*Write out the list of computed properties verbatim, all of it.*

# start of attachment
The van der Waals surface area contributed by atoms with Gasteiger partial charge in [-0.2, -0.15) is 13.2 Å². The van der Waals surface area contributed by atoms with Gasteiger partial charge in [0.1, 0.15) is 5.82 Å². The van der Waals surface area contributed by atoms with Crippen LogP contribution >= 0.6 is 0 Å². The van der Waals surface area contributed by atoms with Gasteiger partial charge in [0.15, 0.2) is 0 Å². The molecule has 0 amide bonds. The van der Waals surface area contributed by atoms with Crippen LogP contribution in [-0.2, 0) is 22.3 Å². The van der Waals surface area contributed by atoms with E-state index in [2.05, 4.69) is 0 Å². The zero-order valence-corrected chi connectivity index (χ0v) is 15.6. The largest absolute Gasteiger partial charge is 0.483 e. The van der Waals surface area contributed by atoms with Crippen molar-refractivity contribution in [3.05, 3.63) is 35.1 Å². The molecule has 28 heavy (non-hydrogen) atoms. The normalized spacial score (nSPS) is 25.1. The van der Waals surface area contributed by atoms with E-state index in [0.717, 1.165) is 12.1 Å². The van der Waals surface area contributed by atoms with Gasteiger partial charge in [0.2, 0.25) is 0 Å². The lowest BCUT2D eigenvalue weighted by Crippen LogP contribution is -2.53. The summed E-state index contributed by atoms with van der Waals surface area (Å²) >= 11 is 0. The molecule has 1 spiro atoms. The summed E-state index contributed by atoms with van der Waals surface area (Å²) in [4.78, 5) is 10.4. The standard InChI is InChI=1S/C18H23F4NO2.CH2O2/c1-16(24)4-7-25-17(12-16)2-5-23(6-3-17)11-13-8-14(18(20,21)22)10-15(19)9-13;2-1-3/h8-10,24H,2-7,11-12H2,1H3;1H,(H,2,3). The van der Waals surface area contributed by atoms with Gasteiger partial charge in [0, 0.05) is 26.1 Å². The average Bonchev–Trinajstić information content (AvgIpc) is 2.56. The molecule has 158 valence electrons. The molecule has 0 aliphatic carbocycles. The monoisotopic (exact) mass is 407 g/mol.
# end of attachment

The van der Waals surface area contributed by atoms with Gasteiger partial charge in [-0.2, -0.15) is 13.2 Å². The van der Waals surface area contributed by atoms with Gasteiger partial charge in [0.1, 0.15) is 5.82 Å². The van der Waals surface area contributed by atoms with Crippen LogP contribution >= 0.6 is 0 Å². The van der Waals surface area contributed by atoms with Gasteiger partial charge in [0.15, 0.2) is 0 Å². The molecule has 0 amide bonds. The van der Waals surface area contributed by atoms with Crippen LogP contribution in [-0.2, 0) is 22.3 Å². The van der Waals surface area contributed by atoms with E-state index in [2.05, 4.69) is 0 Å². The zero-order valence-corrected chi connectivity index (χ0v) is 15.6. The largest absolute Gasteiger partial charge is 0.483 e. The van der Waals surface area contributed by atoms with Crippen molar-refractivity contribution in [3.05, 3.63) is 35.1 Å². The molecule has 28 heavy (non-hydrogen) atoms. The normalized spacial score (nSPS) is 25.1. The van der Waals surface area contributed by atoms with E-state index in [0.717, 1.165) is 12.1 Å². The van der Waals surface area contributed by atoms with Gasteiger partial charge in [0.2, 0.25) is 0 Å². The lowest BCUT2D eigenvalue weighted by Crippen LogP contribution is -2.53. The summed E-state index contributed by atoms with van der Waals surface area (Å²) >= 11 is 0. The molecule has 1 spiro atoms. The summed E-state index contributed by atoms with van der Waals surface area (Å²) in [4.78, 5) is 10.4. The standard InChI is InChI=1S/C18H23F4NO2.CH2O2/c1-16(24)4-7-25-17(12-16)2-5-23(6-3-17)11-13-8-14(18(20,21)22)10-15(19)9-13;2-1-3/h8-10,24H,2-7,11-12H2,1H3;1H,(H,2,3). The van der Waals surface area contributed by atoms with Gasteiger partial charge in [0, 0.05) is 26.1 Å². The average Bonchev–Trinajstić information content (AvgIpc) is 2.56. The molecule has 158 valence electrons. The molecule has 0 aliphatic carbocycles. The monoisotopic (exact) mass is 407 g/mol.